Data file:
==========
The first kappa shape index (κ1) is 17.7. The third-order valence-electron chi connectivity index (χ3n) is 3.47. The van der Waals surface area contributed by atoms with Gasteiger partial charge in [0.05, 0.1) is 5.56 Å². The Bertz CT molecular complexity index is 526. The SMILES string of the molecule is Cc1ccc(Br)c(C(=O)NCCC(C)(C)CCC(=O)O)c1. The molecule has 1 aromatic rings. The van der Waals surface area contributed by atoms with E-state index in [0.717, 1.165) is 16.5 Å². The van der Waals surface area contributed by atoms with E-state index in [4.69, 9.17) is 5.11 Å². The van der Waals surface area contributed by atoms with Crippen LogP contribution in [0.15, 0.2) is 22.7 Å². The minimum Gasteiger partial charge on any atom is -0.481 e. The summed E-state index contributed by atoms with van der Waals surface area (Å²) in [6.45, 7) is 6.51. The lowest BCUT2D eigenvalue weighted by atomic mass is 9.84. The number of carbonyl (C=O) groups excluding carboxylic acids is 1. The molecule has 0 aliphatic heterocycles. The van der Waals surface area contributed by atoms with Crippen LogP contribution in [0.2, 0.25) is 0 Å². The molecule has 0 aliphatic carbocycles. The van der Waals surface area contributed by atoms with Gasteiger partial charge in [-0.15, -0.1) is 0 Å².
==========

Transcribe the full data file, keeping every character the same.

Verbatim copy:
The first kappa shape index (κ1) is 17.7. The third-order valence-electron chi connectivity index (χ3n) is 3.47. The van der Waals surface area contributed by atoms with Gasteiger partial charge in [0.05, 0.1) is 5.56 Å². The Bertz CT molecular complexity index is 526. The SMILES string of the molecule is Cc1ccc(Br)c(C(=O)NCCC(C)(C)CCC(=O)O)c1. The molecule has 1 aromatic rings. The van der Waals surface area contributed by atoms with E-state index in [0.717, 1.165) is 16.5 Å². The van der Waals surface area contributed by atoms with E-state index in [4.69, 9.17) is 5.11 Å². The van der Waals surface area contributed by atoms with Crippen LogP contribution in [0.15, 0.2) is 22.7 Å². The minimum Gasteiger partial charge on any atom is -0.481 e. The summed E-state index contributed by atoms with van der Waals surface area (Å²) in [6.45, 7) is 6.51. The lowest BCUT2D eigenvalue weighted by atomic mass is 9.84. The number of carbonyl (C=O) groups excluding carboxylic acids is 1. The molecule has 0 aliphatic heterocycles. The van der Waals surface area contributed by atoms with Crippen LogP contribution in [0.2, 0.25) is 0 Å². The molecule has 0 aliphatic carbocycles. The van der Waals surface area contributed by atoms with Gasteiger partial charge in [-0.15, -0.1) is 0 Å².